In the case of Kevin Michael Gray d/b/a Approve Me v. Progressive Finance LLC / Hostmaster Hostmaster, Prog Finance, LLC, a WIPO Panel denied the Complainant’s efforts to have the disputed domain name <approve.me> transferred. The Panel held that the Complainant failed to demonstrate that the Respondent lacked rights or legitimate interests in the disputed domain name.
The case provides an example where the Respondent may indeed be infringing the Complainant’s trademark, but the circumstances do not give rise to cybersquatting as prohibited under the UDRP.
- January 14, 2014 – The Complainant obtained a U.S. trademark registration for APPROVE ME in connection with “computer software for the collection, editing, organizing, modifying, book marking, transmission, storage and sharing of data and information”.
- April or June 2014 – the Respondent acquired the disputed domain name.
- May 7, 2014 – the Respondent incorporated a company in Utah under the name “Approve.me LLC”.
- September 2014 – the Complainant learned of the Respondent’s acquisition of the disputed domain name.
- October 3, 2014 – the Complainant sent a demand letter to the Respondent.
- September 22, 2015 – the Respondent announces the launch of Approve.Me, a solution for retailers to offer a single application across the full spectrum of finance and lease products.
Rights or Legitimate Interests
The Panel observed that under paragraph 4(c)(i) of the UDRP, a Panel shall find that a Respondent has demonstrated rights or legitimate interests where the Panel finds that, based on an evaluation of all the evidence presented, before any notice to the Respondent of the dispute, the Respondent was using, or making demonstrable preparations to use, the domain name or a name corresponding to the domain name in connection with a bona fide offering of goods or services.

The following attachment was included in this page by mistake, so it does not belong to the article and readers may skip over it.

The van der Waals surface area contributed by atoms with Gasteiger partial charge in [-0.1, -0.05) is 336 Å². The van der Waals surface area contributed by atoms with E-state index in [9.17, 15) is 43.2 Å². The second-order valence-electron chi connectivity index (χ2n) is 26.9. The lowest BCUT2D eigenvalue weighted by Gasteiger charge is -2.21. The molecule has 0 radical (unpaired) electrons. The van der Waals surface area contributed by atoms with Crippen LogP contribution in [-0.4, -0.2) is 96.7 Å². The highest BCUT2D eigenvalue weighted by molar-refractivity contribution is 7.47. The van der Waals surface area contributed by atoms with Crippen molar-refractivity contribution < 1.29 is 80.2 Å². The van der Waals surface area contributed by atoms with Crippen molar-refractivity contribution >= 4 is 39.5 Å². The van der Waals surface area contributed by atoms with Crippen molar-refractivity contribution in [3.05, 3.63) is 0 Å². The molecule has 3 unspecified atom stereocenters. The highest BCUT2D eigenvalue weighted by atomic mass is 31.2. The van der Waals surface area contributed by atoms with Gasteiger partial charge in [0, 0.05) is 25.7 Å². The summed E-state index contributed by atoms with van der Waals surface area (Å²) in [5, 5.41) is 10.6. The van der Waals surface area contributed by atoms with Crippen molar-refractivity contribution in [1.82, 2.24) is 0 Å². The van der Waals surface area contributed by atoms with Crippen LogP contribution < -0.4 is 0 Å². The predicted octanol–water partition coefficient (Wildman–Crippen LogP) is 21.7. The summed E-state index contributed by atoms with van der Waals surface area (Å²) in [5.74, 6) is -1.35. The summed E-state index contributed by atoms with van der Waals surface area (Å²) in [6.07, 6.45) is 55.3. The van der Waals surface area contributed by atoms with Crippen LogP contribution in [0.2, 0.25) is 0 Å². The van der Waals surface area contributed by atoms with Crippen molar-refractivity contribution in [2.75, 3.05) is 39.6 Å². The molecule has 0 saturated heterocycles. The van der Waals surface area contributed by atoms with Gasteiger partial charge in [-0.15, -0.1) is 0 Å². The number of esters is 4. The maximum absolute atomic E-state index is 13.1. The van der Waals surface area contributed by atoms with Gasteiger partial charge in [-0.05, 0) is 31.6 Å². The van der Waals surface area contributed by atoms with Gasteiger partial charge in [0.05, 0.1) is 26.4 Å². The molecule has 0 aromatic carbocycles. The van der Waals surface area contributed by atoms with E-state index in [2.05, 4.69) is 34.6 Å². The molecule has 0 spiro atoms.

In this case, the Panel found that the Respondent had been making demonstrable preparations to launch a business under a name corresponding to the disputed domain name prior to receiving the Complainant’s cease and desist letter. The Panel credited the Respondent’s assertion that it was not aware of the Complainant and its business at the time it acquired the disputed domain name. Despite the Complainant’s assertions, the Panel found no objective evidence that would allow it to infer that the APPROVE ME trademark was in fact well-known or had a substantial profile in the financial services industry, such that the Respondent could be reasonably presumed to have known about it. Without such evidence, and taking into account that APPROVE ME is capable of being used and understood in a descriptive manner in respect of financial services (e.g., in statements such as, “approve me for credit”), there was no basis on the record on which the Panel could find that there was knowledge on the part of the Respondent that would call into question the bona fides of its adoption of the disputed domain name.
Though it had sufficient grounds to deny the Complaint on the second UDRP element, the Panel nonetheless also found that the Complainant failed on the third element, namely, bad faith registration and use.
There was no evidence that would allow the Panel to infer that the Respondent was aware of the Complainant prior to acquisition of the disputed domain name, and that the Respondent intended to capitalize on the Complainant’s reputation and goodwill. The Panel noted that did not, of course, mean that the Respondent’s activities may not infringe the Complainant’s trademark rights. That was, however, an issue that the Complainant would need to pursue separately in a different forum.
Kevin Michael Gray d/b/a Approve Me v. Progressive Finance LLC / Hostmaster Hostmaster, Prog Finance, LLC, WIPO Case No. DME2015-0015 (March 18, 2016)
About the Author: Evan Brown is a Chicago technology and intellectual property attorney helping clients with a wide variety of issues, including domain name disputes under the UDRP. Call him at (630) 362-7237, send email to ebrown [at] internetcases.com, or follow him on Twitter @internetcases. Read Evan’s other blog, internetcases, for information about general internet law.